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UK retailers protest new GLA approach
Jul '13
UK retailers have voiced strong concerns over plans announced by the Gangmasters Licensing Authority (GLA) to apply a new “discretionary” approach on whether to conduct a site visit when inspecting certain types of businesses applying for a gangmasters licence.

The decision was voted through at the GLA Board meeting last week, despite a majority stakeholder vote against the proposal earlier on in the year in response to the GLA consultation.  Members of the British Retail Consortium (BRC), along with the Trade Unions Congress (TUC), Association of Labour Providers (ALP) and Fresh Produce Consortium (FPC), were part of the group that made up the vote.

The proposal to move away from mandatory inspections was initially put forward by the GLA in response to the Government’s Red Tape Challenge.

It is based on an increased reliance on supporting evidence, information and intelligence to determine whether a site visit is required when deciding whether to refuse or to issue a licence.

Helen Dickinson, Director General of the British Retail Consortium, said: “This is an extremely disappointing decision which could threaten the integrity and the credibility of the GLA and its licensing system. Retailers were among the supply chain representatives that recommended the establishment of the GLA in the first place.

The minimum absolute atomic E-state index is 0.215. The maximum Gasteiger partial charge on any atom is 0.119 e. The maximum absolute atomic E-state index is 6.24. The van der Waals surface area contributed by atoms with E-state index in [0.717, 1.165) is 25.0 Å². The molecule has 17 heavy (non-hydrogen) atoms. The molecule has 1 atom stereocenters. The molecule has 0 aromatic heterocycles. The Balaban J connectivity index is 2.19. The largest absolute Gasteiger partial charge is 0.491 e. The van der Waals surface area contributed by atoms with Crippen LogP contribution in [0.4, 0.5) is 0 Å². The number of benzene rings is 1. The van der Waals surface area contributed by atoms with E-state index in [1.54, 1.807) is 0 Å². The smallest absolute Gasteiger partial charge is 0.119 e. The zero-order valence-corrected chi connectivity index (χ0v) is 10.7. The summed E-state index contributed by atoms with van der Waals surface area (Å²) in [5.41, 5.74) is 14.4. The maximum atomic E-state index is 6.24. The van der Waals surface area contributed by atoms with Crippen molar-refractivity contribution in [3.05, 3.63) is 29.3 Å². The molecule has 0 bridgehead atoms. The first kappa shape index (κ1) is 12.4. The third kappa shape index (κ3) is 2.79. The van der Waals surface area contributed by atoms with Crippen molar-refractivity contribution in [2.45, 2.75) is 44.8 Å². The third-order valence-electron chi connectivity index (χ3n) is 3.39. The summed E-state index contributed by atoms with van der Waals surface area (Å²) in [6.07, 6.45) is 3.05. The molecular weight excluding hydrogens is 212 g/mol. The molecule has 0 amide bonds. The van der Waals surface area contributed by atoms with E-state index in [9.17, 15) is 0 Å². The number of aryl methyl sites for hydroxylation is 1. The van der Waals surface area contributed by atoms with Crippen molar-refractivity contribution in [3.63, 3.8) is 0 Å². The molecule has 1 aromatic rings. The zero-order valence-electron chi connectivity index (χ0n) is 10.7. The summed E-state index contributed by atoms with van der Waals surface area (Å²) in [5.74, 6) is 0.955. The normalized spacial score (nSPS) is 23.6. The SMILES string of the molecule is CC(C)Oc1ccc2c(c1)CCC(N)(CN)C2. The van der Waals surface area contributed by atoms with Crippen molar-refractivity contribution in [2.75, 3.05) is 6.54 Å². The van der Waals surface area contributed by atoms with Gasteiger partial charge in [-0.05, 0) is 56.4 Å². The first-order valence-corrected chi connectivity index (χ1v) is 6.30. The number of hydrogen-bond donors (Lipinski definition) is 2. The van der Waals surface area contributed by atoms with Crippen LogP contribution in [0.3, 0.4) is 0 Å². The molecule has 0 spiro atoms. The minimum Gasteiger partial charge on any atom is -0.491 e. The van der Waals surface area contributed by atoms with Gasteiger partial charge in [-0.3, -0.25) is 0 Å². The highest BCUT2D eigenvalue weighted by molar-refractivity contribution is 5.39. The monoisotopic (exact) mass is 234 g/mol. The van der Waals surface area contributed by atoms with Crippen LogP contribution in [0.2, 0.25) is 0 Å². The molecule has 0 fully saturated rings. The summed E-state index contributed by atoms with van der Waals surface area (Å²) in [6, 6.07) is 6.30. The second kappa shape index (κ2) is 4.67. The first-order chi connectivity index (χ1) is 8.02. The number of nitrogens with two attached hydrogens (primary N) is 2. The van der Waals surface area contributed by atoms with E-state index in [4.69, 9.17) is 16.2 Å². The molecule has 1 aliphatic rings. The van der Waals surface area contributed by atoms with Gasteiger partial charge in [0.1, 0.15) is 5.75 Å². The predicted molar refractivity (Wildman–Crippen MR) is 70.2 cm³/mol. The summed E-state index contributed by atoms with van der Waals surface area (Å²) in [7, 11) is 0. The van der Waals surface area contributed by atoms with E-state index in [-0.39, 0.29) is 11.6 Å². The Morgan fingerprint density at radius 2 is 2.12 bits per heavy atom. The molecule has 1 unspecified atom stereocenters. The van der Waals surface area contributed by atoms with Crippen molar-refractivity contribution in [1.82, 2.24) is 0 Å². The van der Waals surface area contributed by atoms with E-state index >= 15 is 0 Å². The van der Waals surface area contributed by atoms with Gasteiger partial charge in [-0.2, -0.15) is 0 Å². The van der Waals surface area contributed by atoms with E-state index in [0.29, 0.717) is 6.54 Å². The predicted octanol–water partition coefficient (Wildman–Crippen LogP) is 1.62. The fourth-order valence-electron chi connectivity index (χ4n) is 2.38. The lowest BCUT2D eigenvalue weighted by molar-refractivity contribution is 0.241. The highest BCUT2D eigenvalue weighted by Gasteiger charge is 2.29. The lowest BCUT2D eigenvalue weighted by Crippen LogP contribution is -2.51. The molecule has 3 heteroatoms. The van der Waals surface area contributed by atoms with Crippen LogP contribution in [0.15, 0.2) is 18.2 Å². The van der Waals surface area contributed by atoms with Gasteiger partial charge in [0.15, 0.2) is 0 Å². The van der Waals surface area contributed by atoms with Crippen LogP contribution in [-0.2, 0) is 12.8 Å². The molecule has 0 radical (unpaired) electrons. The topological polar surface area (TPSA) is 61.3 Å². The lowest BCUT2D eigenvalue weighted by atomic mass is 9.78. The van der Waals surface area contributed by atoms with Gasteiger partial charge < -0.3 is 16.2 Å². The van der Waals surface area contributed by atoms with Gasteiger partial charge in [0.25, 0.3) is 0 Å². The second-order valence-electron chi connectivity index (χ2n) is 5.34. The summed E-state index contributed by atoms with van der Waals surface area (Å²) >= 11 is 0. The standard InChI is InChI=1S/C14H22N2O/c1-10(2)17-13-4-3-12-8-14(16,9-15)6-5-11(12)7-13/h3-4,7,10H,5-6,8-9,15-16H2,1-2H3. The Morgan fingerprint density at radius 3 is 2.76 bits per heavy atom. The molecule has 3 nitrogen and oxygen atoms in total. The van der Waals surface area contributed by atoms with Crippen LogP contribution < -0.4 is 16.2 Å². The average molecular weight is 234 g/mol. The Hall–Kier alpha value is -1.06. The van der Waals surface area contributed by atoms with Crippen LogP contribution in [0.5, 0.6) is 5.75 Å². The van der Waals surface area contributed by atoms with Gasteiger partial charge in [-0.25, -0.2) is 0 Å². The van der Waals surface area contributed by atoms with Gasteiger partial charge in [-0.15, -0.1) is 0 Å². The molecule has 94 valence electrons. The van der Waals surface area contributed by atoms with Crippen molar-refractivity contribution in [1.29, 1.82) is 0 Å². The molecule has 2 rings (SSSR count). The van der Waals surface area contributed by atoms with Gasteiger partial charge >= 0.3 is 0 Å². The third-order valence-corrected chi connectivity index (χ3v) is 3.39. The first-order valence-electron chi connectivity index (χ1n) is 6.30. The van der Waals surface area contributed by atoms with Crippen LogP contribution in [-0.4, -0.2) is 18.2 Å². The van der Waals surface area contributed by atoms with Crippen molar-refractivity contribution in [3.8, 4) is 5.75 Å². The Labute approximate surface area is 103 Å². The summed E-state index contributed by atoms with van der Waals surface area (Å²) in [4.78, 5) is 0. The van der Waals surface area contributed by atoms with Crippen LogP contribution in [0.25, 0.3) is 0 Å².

“While retailers applaud the work of the GLA and have the utmost confidence in its hard working staff, we feel that the move towards discretionary inspection is premature and should not be implemented until the right tools and systems are in place to do so. We are especially worried about inclusion of new companies from other sectors and umbrella companies within the discretionary category, as this could lead to the exploitation and abuse of workers.

“In the absence of an effective GLA licensing system, we are left with voluntary measures, which would result in added bureaucracy and cost. The BRC will be meeting with members and the GLA to determine the best way forward.”

British Retail Consortium

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